Read this to build context on my thought process: so much of life, especially in startups, comes down to making a good decision at a specific moment of time. Sometimes, that decision has to be made blind, but it is better to have context. My hope is that reading this gives you a sense for how I think and whether we might some day enjoy working on something together. For those who respond, I get to build some context on you too : )
So, there you have it. No more announcements for a while. On to the news!
Funding / M&A / IPOs
MOS raises $40M: historically, MOS scraped the web to build a proprietary database on scholarship offers for college students. With this round, they have expanded beyond scholarships and into digital banking, hoping to be first in line to offer financial services to today’s students. This sounds like a similar path to what Sofi is attempting, translating student loan repayment into full-stack banking, albeit with a younger target cohort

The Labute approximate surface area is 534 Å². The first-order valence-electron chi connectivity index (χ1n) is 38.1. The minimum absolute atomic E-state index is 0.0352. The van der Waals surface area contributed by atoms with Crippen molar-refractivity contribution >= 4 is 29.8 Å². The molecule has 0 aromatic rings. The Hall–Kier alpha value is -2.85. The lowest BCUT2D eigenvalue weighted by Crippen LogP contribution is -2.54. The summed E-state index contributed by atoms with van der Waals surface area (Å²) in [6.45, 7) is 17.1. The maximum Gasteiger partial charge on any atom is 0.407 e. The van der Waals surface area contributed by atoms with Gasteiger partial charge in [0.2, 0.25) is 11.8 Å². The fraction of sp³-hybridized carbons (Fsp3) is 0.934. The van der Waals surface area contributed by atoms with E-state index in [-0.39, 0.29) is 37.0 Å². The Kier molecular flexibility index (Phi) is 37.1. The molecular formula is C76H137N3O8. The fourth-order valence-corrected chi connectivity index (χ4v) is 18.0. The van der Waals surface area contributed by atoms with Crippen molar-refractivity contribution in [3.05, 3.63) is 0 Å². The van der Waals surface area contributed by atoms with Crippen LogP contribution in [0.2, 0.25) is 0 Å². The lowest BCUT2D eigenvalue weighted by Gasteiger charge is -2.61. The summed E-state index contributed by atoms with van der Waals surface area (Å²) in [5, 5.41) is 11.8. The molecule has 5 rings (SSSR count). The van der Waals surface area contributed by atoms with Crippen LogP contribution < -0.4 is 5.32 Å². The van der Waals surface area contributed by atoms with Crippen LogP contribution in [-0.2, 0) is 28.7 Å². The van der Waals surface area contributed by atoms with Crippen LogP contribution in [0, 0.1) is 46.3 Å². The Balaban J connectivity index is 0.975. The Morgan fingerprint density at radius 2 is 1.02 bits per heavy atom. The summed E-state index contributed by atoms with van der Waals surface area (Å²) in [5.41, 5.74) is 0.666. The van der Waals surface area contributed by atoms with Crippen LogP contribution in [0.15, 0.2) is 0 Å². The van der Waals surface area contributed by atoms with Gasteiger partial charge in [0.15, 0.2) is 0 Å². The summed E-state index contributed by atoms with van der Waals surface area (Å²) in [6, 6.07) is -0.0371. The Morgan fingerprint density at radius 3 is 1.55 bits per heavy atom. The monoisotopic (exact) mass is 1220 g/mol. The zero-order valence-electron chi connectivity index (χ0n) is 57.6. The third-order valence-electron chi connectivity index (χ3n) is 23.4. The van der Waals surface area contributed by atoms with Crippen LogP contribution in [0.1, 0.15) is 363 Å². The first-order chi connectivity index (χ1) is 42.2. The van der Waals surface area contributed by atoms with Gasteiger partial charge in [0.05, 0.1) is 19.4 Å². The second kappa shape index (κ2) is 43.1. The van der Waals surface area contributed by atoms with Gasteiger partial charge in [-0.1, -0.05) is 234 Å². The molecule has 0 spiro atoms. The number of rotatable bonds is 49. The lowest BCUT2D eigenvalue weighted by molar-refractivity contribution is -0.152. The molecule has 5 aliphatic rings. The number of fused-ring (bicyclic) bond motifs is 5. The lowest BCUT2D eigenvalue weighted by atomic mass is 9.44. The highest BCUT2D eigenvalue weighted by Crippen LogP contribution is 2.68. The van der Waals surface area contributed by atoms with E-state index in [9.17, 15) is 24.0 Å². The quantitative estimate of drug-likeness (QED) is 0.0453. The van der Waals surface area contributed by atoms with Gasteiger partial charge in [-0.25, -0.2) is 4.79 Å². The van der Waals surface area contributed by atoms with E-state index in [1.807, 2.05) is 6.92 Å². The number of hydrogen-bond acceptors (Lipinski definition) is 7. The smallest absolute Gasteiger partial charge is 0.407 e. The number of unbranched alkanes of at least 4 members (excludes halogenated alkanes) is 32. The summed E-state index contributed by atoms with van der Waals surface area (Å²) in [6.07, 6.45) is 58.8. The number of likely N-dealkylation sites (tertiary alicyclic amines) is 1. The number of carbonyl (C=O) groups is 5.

Free Agency raises $10M: Free Agency’s “talent agents” help their (mostly mid-career) clients land better jobs at better salaries than clients could on their own. Getting the details right matters here, but I am unabashedly bullish on the central theme of giving talent more leverage in negotiating with employers
Pearson acquires Credly & Cengage acquires Infosec for $190M (same links as above)
Pearson and Cengage are two of the largest textbook/courseware publishers in the world.2 Credly is the world’s largest digital credential provider. Infosec is a training company that has trained 100K+ learners in cybersecurity skills over the past 18 years.